“If you’re 50 or older or have a family history, getting a colorectal cancer screening test could save your life,” said Connecticut Department of Health Commissioner Dr. Jewel Mullen. “Screening tests help find polyps that may become cancer. These polyps can be removed before turning into cancer, thus preventing the disease. Screening also can find this cancer at an early stage, when treatment is most effective.”
She also stated that the State’s DPH is joining public health officials across the country by recognizing March as National Colorectal Cancer Awareness Month and encouraging people to begin screening for colorectal cancer soon after turning 50, then continue getting screened at regular intervals. People with a family history or certain medical conditions may need to start screening even earlier.
Health officials said that a declining rate of colorectal cancer death over the years has been attributed to an increase in colorectal cancer screening. However, a quarter of Connecticut residents over the age of 50 have never been screened for this disease. Black men have the highest rate of dying from colorectal cancer. Lack of access to screening and quality treatment may contribute to this disparity.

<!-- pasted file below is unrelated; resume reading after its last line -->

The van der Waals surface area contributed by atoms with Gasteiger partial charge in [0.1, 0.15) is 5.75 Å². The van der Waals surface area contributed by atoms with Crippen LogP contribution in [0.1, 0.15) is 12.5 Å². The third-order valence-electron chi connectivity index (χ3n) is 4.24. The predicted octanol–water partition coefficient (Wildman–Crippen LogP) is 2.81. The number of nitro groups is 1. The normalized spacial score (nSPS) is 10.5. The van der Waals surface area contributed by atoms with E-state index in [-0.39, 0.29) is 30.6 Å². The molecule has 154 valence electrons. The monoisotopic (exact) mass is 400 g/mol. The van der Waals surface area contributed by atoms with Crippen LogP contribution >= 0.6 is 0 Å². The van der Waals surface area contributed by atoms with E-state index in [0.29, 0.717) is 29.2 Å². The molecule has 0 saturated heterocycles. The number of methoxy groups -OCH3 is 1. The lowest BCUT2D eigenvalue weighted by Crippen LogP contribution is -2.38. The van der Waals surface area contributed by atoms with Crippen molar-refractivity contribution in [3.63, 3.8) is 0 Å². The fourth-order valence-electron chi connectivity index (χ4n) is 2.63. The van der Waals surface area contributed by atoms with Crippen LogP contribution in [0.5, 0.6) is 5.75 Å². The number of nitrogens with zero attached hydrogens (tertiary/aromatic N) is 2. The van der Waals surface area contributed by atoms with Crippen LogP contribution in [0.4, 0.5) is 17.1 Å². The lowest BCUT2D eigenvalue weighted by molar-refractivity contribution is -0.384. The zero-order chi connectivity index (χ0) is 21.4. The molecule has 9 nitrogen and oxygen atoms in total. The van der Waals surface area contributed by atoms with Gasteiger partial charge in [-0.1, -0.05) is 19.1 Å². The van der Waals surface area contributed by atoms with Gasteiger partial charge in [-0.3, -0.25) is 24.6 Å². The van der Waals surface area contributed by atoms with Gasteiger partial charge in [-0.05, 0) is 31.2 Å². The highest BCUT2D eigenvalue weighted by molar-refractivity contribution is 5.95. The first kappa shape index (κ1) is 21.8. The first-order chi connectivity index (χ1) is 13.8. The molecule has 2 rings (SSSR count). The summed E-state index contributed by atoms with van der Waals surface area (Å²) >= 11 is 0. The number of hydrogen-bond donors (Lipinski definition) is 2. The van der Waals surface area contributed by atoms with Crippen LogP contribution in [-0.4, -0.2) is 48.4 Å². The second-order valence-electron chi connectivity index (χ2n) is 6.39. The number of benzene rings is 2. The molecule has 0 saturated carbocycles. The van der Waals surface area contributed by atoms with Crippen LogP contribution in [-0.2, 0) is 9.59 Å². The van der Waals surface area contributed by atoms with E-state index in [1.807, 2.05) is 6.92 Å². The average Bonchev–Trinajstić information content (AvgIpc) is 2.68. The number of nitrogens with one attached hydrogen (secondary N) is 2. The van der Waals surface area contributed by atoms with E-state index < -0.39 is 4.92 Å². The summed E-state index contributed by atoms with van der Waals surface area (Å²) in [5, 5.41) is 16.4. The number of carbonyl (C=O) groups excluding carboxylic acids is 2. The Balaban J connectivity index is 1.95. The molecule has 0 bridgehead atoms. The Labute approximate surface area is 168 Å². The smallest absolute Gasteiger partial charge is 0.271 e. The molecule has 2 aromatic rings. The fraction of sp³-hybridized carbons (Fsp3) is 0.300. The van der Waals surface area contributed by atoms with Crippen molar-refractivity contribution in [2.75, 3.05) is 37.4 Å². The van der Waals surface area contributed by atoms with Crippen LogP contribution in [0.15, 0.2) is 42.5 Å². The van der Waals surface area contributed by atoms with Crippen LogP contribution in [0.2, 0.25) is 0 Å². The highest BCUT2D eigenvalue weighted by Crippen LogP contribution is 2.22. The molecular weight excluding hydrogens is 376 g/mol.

It should also be noted that colorectal cancer is the third most commonly diagnosed cancer in Connecticut. Health officials project that over 1,600 Connecticut residents will be diagnosed this year, and over 400 will die from the disease. Risk factors for colorectal cancer include being over the age of 50, a family history of colorectal cancer, a high fat diet, heavy use of alcohol, obesity, and smoking.
The U.S. Preventive Services Task Force recommends colorectal cancer screening for men and women aged 50–75 using high-sensitivity fecal occult blood testing (FOBT), sigmoidoscopy, or colonoscopy. The decision to be screened after age 75 should be made on an individual basis. If you are older than 75, ask your doctor if you should be screened.
No-cost colorectal cancer screenings are available to qualifying individuals at facilities throughout the state. For more information on colorectal cancer and screenings, please visit www.ct.gov/dph/colorectal or call (860) 509-7804.